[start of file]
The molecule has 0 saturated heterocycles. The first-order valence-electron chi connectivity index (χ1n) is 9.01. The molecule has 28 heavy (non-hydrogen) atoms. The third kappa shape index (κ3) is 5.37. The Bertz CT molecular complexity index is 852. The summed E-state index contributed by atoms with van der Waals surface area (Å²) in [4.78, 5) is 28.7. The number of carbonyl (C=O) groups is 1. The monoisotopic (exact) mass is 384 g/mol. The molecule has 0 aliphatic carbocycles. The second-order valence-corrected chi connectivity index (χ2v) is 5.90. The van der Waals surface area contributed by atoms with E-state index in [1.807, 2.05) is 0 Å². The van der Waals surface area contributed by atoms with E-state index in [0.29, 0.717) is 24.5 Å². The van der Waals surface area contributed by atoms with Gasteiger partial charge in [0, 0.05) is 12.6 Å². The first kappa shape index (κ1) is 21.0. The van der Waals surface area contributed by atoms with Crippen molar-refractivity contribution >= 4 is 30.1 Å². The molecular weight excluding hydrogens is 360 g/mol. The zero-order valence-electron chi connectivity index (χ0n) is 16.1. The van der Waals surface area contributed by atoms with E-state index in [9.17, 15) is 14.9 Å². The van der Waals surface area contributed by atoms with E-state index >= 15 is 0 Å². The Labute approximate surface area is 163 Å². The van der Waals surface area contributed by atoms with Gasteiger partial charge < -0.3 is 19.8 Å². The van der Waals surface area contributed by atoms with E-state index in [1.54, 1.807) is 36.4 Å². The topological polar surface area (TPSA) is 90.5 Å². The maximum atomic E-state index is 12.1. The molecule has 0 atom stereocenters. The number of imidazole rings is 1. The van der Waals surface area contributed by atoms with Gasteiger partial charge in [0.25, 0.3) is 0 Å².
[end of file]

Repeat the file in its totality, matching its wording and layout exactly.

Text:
The molecule has 0 saturated heterocycles. The first-order valence-electron chi connectivity index (χ1n) is 9.01. The molecule has 28 heavy (non-hydrogen) atoms. The third kappa shape index (κ3) is 5.37. The Bertz CT molecular complexity index is 852. The summed E-state index contributed by atoms with van der Waals surface area (Å²) in [4.78, 5) is 28.7. The number of carbonyl (C=O) groups is 1. The monoisotopic (exact) mass is 384 g/mol. The molecule has 0 aliphatic carbocycles. The second-order valence-corrected chi connectivity index (χ2v) is 5.90. The van der Waals surface area contributed by atoms with E-state index in [1.807, 2.05) is 0 Å². The van der Waals surface area contributed by atoms with E-state index in [0.29, 0.717) is 24.5 Å². The van der Waals surface area contributed by atoms with Gasteiger partial charge in [0, 0.05) is 12.6 Å². The first kappa shape index (κ1) is 21.0. The van der Waals surface area contributed by atoms with Crippen molar-refractivity contribution >= 4 is 30.1 Å². The molecular weight excluding hydrogens is 360 g/mol. The zero-order valence-electron chi connectivity index (χ0n) is 16.1. The van der Waals surface area contributed by atoms with E-state index in [9.17, 15) is 14.9 Å². The van der Waals surface area contributed by atoms with E-state index >= 15 is 0 Å². The Labute approximate surface area is 163 Å². The van der Waals surface area contributed by atoms with Gasteiger partial charge < -0.3 is 19.8 Å². The van der Waals surface area contributed by atoms with E-state index in [1.54, 1.807) is 36.4 Å². The topological polar surface area (TPSA) is 90.5 Å². The maximum atomic E-state index is 12.1. The molecule has 0 atom stereocenters. The number of imidazole rings is 1. The van der Waals surface area contributed by atoms with Gasteiger partial charge in [0.25, 0.3) is 0 Å².